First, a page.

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Former Steinhoff chairman Wiese open to talks over $4 bln claim
* Wiese suing Steinhoff for 59 bln rand in damages
* Wiese says allegations he was involved are "insane"
* Investigators found $7.4 bln accounting fraud
(Adds shareholder group comment)
By Tiisetso Motsoeneng
JOHANNESBURG, March 18 (Reuters) - Former Steinhoff
chairman and top shareholder Christo Wiese said on Monday he is
open to negotiations over a $4 billion claim against the South
African retailer, days after it revealed the scale of a
devastating accounting fraud.
Steinhoff said on Friday that an independent report had
found it overstated profits -- which were signed off by Deloitte
-- over several years in a $7.4 billion fraud involving a small
group of top executives and outsiders.
It did not name the individuals but said those implicated
were no longer employed by Steinhoff, which first disclosed the
hole in its accounts in December 2017, knocking 90 percent off
the value of its shares and triggering investor lawsuits.
With a stake of about 20 percent which he acquired in 2014
when he sold his clothing retailer Pepkor to Steinhoff
in exchange for shares, Wiese was particularly hard hit by the
crash in its stock price.
"I would expect Steinhoff to give me back my money, and I
will give them back their worthless shares," Wiese told Reuters.
"But everybody knows the company does not have that kind of
money, so our approach has been that the only way forward is for
all the stakeholders to sit around the table and reconstruct the
company," Wiese added.
Wiese's claim, which he made public last year, is more or
less equivalent to the market value of Pepkor but seven times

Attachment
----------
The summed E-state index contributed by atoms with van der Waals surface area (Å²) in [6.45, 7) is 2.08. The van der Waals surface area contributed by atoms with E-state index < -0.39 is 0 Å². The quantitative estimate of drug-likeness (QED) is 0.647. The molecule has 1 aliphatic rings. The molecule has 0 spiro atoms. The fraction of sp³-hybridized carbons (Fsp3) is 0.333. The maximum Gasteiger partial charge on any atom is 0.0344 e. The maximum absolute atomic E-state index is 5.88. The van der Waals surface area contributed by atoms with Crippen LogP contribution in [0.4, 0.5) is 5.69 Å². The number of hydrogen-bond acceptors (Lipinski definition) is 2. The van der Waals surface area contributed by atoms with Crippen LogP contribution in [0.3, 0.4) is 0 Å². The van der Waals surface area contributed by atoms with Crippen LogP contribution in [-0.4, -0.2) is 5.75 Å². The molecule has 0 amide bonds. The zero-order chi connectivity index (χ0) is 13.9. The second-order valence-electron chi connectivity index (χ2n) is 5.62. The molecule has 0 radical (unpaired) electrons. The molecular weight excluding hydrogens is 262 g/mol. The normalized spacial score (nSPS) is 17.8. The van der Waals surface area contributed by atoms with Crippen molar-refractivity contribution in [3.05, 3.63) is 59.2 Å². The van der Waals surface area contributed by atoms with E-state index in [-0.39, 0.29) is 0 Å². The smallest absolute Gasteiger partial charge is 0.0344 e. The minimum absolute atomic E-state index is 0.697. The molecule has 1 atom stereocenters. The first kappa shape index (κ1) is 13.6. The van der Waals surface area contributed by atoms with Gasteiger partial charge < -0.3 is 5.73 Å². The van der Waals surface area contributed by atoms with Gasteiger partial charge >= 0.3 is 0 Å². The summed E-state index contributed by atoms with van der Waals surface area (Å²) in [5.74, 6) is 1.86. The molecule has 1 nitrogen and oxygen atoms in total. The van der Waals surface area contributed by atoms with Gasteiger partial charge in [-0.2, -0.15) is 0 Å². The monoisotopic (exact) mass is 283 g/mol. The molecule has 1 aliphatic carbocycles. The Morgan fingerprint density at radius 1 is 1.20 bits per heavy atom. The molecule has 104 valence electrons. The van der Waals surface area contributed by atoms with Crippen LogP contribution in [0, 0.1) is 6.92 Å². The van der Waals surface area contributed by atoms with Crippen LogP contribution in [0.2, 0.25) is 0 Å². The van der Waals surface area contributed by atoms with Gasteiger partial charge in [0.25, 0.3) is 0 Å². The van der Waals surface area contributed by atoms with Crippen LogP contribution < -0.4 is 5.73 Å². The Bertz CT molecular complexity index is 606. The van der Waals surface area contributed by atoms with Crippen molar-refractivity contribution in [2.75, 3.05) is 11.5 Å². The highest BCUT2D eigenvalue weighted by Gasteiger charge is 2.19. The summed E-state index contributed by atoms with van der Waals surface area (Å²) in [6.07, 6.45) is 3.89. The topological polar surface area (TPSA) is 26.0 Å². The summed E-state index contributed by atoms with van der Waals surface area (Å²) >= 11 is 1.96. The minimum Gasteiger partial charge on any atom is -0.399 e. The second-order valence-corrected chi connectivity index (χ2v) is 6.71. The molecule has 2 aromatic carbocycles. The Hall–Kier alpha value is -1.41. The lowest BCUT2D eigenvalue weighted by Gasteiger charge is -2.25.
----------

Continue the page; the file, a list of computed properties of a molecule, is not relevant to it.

more than the market value of Steinhoff.
Steinhoff, which declined to comment, owns 70 percent of
Steinhoff, which is also listed in Frankfurt and is
registered in the Netherlands, is also facing a class action
lawsuit from Dutch shareholder group, VEB.
VEB is seeking unspecified compensation from Steinhoff and
its auditor at the time, Deloitte, for damages suffered from
misleading information on the financial health of the company.
"As far as VEB is concerned, this report in no manner, shape
or form influences our action. It does nothing to frustrate it,
it does nothing to make it more tenuous or anything," spokesman
Armand Kersten said.
VEB, which says it has recouped 2 billion euros for
investors in various companies over the years, suspended the
class action litigation in October until April 3 to allow the
company to focus on cleaning up its balance sheet.
Deloitte, whose refusal to sign off on the 2017 earnings
report sparked the investigation, has denied any wrongdoing.
Wiese, who is one of South Africa's best-known business
figures, dismissed any suggestion of wrongdoing.
"People that are making these allegations are insane, or I'm
insane. What sane person will put 60 billion rand into a company
that he knows is riddled with fraud?," Wiese asked.
Wiese was one of the early executives of Pepkor, which was
co-founded by his parents in the 1960s in Upington on the
southern edges of the Kalahari desert.
He is best known for transforming grocery retailer Shoprite
from six shops in the 1970s to hundreds across Africa.
The 77-year-old was also instrumental in reinventing
Steinhoff, helping to expand it from discount furniture to a
sprawling global retail conglomerate selling everything from
mattresses and televisions to shoes and clothing.
Pepkor's chief executive, Leon Lourens, welcomed the
findings of the summarised investigation report, which said his
company financial statements were clean.
Shares in Steinhoff, which 15 months ago was valued at 224
billion rand, were up more than 5 percent at 1.94 rand, valuing
it at around 8 billion rand ($554 million).
($1 = 14.4487 rand)
(Reporting by Tiisetso Motsoeneng
Editing by David Holmes and Alexander Smith)
First Published: 2019-03-18 12:53:43
Updated 2019-03-18 16:24:49
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